Plastic cutlery is bad, but wood is even worse
HomeHome > Blog > Plastic cutlery is bad, but wood is even worse

Plastic cutlery is bad, but wood is even worse

Aug 24, 2023

The current alternatives to environmentally unfriendly utensils can get in the bin

There is a reason why, in every sphere from the Six Nations to Ready Steady Cook, the loser gets the wooden spoon. It’s the consolation trophy no one ever wants – the booby prize that pokes fun at the recipient – which is how I feel whenever I buy a functional lunchtime soup and find I have to eat it with a piece of wooden cutlery.

Is there anything quite so undignified as trying to scoop a Pret ‘souper tomato’ into your mouth with the world’s flattest and least effective utensil? Every time I use one, I feel like one of those kittens from The Aristocats pointlessly lapping at their bowls of ‘crème de la crème a la Edgar’. Except I’m not going to drift off into a nice deep sleep afterwards, I’m just going to sit at my desk for the rest of the day with a rust-coloured splatter down my front and the taste of sawdust and disappointment in my mouth.

It seems I’m going to have to get used to it, because single use plastic utensils are about to be banned in England. Earlier this week, environment secretary Thérèse Coffey announced that disposable plastics such as cutlery, plates, trays and cups will no longer be permitted by the end of the year, forcing companies to provide eco-friendly alternatives with takeaway meals.

The ban will have a “huge impact” on the environment, says Coffey: “A plastic fork can take 200 years to decompose – that is two centuries in landfill or polluting our oceans.”

It is, of course, a perfectly reasonable plan. Statistics from the Department of Environment, Food and Rural affairs (DEFRA) reveal that people in England use an average of 18 single-use plastic plates and 37 items of plastic cutlery every year. Just 10 per cent are recycled. Coffey says the ban (similar versions of which are already in place in Scotland and Wales) will help to “protect the natural environment for future generations”.

That’s all fine and well – I’m obviously on board with finding an alternative to the pointless bits of plastic that could find their way into a turtle’s stomach – but can I implore whoever is coming up with plan B to think of something that is, put simply, less gross to eat with than wood?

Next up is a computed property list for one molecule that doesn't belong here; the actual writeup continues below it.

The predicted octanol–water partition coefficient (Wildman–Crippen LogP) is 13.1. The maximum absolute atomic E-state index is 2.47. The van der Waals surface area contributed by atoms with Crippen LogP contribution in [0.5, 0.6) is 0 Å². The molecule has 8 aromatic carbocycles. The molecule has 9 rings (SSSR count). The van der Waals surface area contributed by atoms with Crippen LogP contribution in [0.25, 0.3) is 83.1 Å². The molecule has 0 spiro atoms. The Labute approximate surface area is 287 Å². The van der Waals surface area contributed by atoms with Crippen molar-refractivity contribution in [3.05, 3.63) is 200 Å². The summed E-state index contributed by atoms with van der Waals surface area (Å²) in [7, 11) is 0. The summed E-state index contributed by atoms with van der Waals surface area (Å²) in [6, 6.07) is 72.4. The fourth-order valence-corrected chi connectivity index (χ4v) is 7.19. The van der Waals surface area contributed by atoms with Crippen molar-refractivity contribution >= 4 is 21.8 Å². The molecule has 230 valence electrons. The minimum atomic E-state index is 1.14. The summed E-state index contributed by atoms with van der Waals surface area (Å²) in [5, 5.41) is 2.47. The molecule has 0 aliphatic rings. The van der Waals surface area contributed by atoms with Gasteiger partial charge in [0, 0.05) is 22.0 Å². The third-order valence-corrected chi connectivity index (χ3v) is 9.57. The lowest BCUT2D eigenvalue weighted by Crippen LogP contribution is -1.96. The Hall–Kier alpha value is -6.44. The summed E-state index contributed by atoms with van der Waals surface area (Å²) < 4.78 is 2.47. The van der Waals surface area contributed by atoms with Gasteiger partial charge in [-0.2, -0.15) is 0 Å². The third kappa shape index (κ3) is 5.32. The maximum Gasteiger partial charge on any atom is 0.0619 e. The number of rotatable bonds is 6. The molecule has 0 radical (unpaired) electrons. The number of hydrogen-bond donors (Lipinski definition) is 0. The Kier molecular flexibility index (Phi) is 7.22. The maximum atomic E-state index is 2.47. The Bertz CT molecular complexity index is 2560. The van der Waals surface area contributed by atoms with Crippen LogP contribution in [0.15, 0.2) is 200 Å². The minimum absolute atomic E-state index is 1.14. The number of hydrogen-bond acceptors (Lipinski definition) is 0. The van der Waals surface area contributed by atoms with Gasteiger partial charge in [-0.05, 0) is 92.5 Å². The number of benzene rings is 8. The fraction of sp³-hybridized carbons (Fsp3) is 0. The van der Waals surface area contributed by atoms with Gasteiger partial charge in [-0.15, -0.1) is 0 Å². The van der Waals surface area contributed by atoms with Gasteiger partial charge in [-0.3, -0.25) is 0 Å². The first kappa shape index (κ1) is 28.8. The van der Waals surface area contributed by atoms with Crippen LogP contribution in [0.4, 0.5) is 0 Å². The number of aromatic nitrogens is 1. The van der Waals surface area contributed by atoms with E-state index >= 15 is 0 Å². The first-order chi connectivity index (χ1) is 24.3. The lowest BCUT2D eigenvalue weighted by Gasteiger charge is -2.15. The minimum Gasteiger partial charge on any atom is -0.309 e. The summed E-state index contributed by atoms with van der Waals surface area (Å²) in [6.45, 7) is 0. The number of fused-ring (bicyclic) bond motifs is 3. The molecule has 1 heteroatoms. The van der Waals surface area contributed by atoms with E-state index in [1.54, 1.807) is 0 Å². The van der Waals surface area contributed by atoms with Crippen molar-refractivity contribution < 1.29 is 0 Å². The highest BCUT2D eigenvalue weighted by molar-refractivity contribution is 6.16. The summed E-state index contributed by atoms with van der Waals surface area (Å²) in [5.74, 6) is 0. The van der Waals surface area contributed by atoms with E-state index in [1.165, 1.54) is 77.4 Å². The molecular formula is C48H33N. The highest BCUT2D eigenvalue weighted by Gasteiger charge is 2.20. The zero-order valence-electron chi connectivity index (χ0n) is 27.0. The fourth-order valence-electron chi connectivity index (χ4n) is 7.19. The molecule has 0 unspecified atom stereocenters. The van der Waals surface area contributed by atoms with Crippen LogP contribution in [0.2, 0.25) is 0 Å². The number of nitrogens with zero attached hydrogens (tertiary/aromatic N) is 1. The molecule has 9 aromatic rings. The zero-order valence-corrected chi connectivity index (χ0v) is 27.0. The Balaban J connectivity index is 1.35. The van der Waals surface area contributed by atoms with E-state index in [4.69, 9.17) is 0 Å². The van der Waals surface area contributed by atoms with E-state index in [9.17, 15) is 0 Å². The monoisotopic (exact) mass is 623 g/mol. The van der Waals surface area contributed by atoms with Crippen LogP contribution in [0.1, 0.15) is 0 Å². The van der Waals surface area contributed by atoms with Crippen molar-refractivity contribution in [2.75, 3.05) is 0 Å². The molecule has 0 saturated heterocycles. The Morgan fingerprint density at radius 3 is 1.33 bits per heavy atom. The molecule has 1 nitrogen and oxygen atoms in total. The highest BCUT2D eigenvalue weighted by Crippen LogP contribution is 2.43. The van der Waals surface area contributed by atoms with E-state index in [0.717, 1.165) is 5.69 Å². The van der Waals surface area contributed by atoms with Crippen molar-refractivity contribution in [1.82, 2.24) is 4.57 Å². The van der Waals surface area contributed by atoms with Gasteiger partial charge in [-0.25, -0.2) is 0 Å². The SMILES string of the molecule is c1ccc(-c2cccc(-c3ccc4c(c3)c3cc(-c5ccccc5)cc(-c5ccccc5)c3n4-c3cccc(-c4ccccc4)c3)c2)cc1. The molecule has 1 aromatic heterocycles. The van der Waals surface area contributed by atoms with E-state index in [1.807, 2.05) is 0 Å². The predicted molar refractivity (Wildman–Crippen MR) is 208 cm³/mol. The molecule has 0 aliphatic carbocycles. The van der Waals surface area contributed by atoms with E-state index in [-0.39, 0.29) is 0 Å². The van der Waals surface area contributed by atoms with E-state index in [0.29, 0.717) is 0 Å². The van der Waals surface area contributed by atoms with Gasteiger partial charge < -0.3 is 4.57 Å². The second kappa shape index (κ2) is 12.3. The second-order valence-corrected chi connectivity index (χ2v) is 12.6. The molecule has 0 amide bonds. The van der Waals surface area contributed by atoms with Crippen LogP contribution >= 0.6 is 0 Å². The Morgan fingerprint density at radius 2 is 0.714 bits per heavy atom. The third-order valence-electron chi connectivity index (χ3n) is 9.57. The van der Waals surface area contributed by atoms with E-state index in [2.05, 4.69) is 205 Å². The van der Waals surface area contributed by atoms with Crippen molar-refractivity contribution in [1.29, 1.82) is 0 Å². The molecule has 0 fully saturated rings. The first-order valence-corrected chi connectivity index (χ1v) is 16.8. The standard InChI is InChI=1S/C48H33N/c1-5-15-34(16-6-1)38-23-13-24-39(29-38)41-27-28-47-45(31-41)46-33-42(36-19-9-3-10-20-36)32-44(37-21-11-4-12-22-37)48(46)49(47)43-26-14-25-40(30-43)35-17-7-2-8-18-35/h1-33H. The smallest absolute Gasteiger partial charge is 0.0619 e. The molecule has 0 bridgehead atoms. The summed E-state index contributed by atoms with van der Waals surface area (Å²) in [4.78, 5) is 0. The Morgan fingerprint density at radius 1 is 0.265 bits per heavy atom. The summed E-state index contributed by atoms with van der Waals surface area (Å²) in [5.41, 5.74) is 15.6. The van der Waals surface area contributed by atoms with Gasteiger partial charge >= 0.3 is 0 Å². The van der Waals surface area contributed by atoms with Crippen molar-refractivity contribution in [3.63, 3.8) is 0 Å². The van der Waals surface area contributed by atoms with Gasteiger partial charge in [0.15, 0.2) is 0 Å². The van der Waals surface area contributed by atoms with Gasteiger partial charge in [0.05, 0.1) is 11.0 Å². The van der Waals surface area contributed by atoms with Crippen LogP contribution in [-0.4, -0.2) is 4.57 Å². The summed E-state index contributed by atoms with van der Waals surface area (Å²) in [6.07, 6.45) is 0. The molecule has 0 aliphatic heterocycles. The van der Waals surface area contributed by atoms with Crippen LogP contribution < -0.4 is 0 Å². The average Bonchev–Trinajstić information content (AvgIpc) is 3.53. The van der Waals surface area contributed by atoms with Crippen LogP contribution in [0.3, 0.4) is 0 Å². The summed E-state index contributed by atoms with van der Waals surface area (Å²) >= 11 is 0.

A straw poll reveals I’m not alone in my distaste. “They make me genuinely angry,” says one colleague. “It’s like someone’s forced you to lick an envelope over and over,” cries another. “They’re just about acceptable if you’re spearing something, like a salad leaf, but totally grim with anything liquid.” And, straight to the point: “they just make everything taste rank”.

Wooden cutlery doesn’t even work particularly well. The tines of a fork tend to be too chubby, making it almost impossible to nail down a cherry tomato without causing a minor incident. Wooden knives are about as serrated as a banana; the spoons are not nearly, well, spoony enough. They lack the necessary curve, so you either have to accept you’re going to spend half the afternoon trying to get through a tub of spicy chorizo and butter bean, or you’ll need to employ a kind of scoop and lob technique, throwing bits of carrot in the direction of your mouth.

The only exceptions for those of us in the “wooden cutlery is the devil’s work” club are the chip shop fork (good spearing capabilities) and the lolly stick (requires minimal contact with the tongue). The stubby little wooden spoons you get in ice cream tubs can, in my humble opinion, get in the bin.

It seems that more will follow. Restaurant chain Leon recently replied to a customer who was unhappy with the stack of plastic cutlery in one of their restaurants, tweeting that they were looking into alternatives and were “most likely to go with a wooden option”. But surely there must be an alternative?

Bamboo tends to be smoother and less offensive to eat off, doesn’t it? I’m ashamed to admit it, but for a while I took to picking up plastic cutlery from the establishments that still provided it so I didn’t have to use the wooden ones from the shops that have already got rid of it. I’ve resolved not to do that anymore (I do care about the turtles, honest) but I really am calling time on wood.

There are simple ways around the problem. We all got on board with reusable coffee cups – they even became trendy. I could keep a set of reusable camping cutlery on my person, perhaps on a carabiner attached to a belt loop, like some sort of cross between Bob the Builder and Bear Grylls. I could keep a pot of metal forks and spoons on my desk, though that leaves me wide open to desk thieves. Or perhaps we all need to make like the owl and the pussycat, and eat with a runcible spoon – carried at all times, just in case.